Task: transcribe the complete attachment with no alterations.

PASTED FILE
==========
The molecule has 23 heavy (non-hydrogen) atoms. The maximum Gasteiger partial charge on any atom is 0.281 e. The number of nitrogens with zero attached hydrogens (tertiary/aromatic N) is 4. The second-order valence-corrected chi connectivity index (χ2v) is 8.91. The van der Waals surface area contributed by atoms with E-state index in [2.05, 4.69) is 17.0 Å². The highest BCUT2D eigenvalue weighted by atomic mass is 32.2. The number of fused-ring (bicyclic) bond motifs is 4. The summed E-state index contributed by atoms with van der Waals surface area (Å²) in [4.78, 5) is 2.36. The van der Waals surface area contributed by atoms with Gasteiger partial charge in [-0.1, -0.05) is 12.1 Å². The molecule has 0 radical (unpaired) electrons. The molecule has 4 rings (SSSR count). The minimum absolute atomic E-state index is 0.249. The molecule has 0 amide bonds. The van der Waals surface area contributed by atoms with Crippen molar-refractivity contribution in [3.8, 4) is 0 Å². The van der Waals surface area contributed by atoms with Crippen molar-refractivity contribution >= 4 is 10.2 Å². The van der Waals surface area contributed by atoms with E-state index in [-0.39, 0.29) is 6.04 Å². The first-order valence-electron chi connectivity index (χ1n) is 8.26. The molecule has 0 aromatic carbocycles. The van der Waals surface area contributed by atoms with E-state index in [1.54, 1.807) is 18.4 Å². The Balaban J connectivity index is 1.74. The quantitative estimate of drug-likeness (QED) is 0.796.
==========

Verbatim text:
The molecule has 23 heavy (non-hydrogen) atoms. The maximum Gasteiger partial charge on any atom is 0.281 e. The number of nitrogens with zero attached hydrogens (tertiary/aromatic N) is 4. The second-order valence-corrected chi connectivity index (χ2v) is 8.91. The van der Waals surface area contributed by atoms with E-state index in [2.05, 4.69) is 17.0 Å². The highest BCUT2D eigenvalue weighted by atomic mass is 32.2. The number of fused-ring (bicyclic) bond motifs is 4. The summed E-state index contributed by atoms with van der Waals surface area (Å²) in [4.78, 5) is 2.36. The van der Waals surface area contributed by atoms with Gasteiger partial charge in [-0.1, -0.05) is 12.1 Å². The molecule has 0 radical (unpaired) electrons. The molecule has 4 rings (SSSR count). The minimum absolute atomic E-state index is 0.249. The molecule has 0 amide bonds. The van der Waals surface area contributed by atoms with Crippen molar-refractivity contribution in [3.8, 4) is 0 Å². The van der Waals surface area contributed by atoms with Crippen molar-refractivity contribution >= 4 is 10.2 Å². The van der Waals surface area contributed by atoms with E-state index in [-0.39, 0.29) is 6.04 Å². The first-order valence-electron chi connectivity index (χ1n) is 8.26. The molecule has 0 aromatic carbocycles. The van der Waals surface area contributed by atoms with E-state index in [1.54, 1.807) is 18.4 Å². The Balaban J connectivity index is 1.74. The quantitative estimate of drug-likeness (QED) is 0.796.